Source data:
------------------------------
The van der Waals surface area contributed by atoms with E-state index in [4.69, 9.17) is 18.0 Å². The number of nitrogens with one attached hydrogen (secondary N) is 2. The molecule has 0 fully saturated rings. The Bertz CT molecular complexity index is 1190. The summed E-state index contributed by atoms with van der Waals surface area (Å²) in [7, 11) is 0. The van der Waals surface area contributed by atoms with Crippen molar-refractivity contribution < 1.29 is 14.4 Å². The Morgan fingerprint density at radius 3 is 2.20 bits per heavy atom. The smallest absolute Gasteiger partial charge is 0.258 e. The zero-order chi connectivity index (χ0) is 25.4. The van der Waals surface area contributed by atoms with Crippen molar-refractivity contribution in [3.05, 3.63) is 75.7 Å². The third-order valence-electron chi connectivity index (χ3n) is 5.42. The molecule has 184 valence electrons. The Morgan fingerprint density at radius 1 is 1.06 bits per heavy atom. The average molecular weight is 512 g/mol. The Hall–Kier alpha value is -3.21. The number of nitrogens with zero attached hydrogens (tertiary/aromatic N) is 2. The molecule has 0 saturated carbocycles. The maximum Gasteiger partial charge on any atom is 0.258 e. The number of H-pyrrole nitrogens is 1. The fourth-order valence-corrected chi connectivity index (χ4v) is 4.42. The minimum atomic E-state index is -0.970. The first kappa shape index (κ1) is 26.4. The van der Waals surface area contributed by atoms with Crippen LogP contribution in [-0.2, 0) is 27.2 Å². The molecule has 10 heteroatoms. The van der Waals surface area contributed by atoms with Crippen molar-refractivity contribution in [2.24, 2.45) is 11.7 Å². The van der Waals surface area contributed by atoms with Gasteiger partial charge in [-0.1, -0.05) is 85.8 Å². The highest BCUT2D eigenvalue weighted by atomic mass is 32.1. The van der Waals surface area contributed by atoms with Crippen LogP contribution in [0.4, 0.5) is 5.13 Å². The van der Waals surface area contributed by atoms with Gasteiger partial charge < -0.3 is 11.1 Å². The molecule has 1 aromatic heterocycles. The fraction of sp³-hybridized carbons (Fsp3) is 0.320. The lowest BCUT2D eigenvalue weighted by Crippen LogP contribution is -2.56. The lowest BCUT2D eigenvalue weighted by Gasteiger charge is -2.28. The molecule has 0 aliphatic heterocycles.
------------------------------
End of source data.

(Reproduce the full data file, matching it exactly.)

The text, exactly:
The van der Waals surface area contributed by atoms with E-state index in [4.69, 9.17) is 18.0 Å². The number of nitrogens with one attached hydrogen (secondary N) is 2. The molecule has 0 fully saturated rings. The Bertz CT molecular complexity index is 1190. The summed E-state index contributed by atoms with van der Waals surface area (Å²) in [7, 11) is 0. The van der Waals surface area contributed by atoms with Crippen molar-refractivity contribution < 1.29 is 14.4 Å². The Morgan fingerprint density at radius 3 is 2.20 bits per heavy atom. The smallest absolute Gasteiger partial charge is 0.258 e. The zero-order chi connectivity index (χ0) is 25.4. The van der Waals surface area contributed by atoms with Crippen molar-refractivity contribution in [3.05, 3.63) is 75.7 Å². The third-order valence-electron chi connectivity index (χ3n) is 5.42. The molecule has 184 valence electrons. The Morgan fingerprint density at radius 1 is 1.06 bits per heavy atom. The average molecular weight is 512 g/mol. The Hall–Kier alpha value is -3.21. The number of nitrogens with zero attached hydrogens (tertiary/aromatic N) is 2. The molecule has 0 saturated carbocycles. The maximum Gasteiger partial charge on any atom is 0.258 e. The number of H-pyrrole nitrogens is 1. The fourth-order valence-corrected chi connectivity index (χ4v) is 4.42. The minimum atomic E-state index is -0.970. The first kappa shape index (κ1) is 26.4. The van der Waals surface area contributed by atoms with Crippen LogP contribution in [-0.2, 0) is 27.2 Å². The molecule has 10 heteroatoms. The van der Waals surface area contributed by atoms with Crippen molar-refractivity contribution in [2.24, 2.45) is 11.7 Å². The van der Waals surface area contributed by atoms with Gasteiger partial charge in [-0.1, -0.05) is 85.8 Å². The highest BCUT2D eigenvalue weighted by atomic mass is 32.1. The van der Waals surface area contributed by atoms with Crippen LogP contribution in [0.4, 0.5) is 5.13 Å². The van der Waals surface area contributed by atoms with Gasteiger partial charge < -0.3 is 11.1 Å². The molecule has 1 aromatic heterocycles. The fraction of sp³-hybridized carbons (Fsp3) is 0.320. The lowest BCUT2D eigenvalue weighted by Crippen LogP contribution is -2.56. The lowest BCUT2D eigenvalue weighted by Gasteiger charge is -2.28. The molecule has 0 aliphatic heterocycles.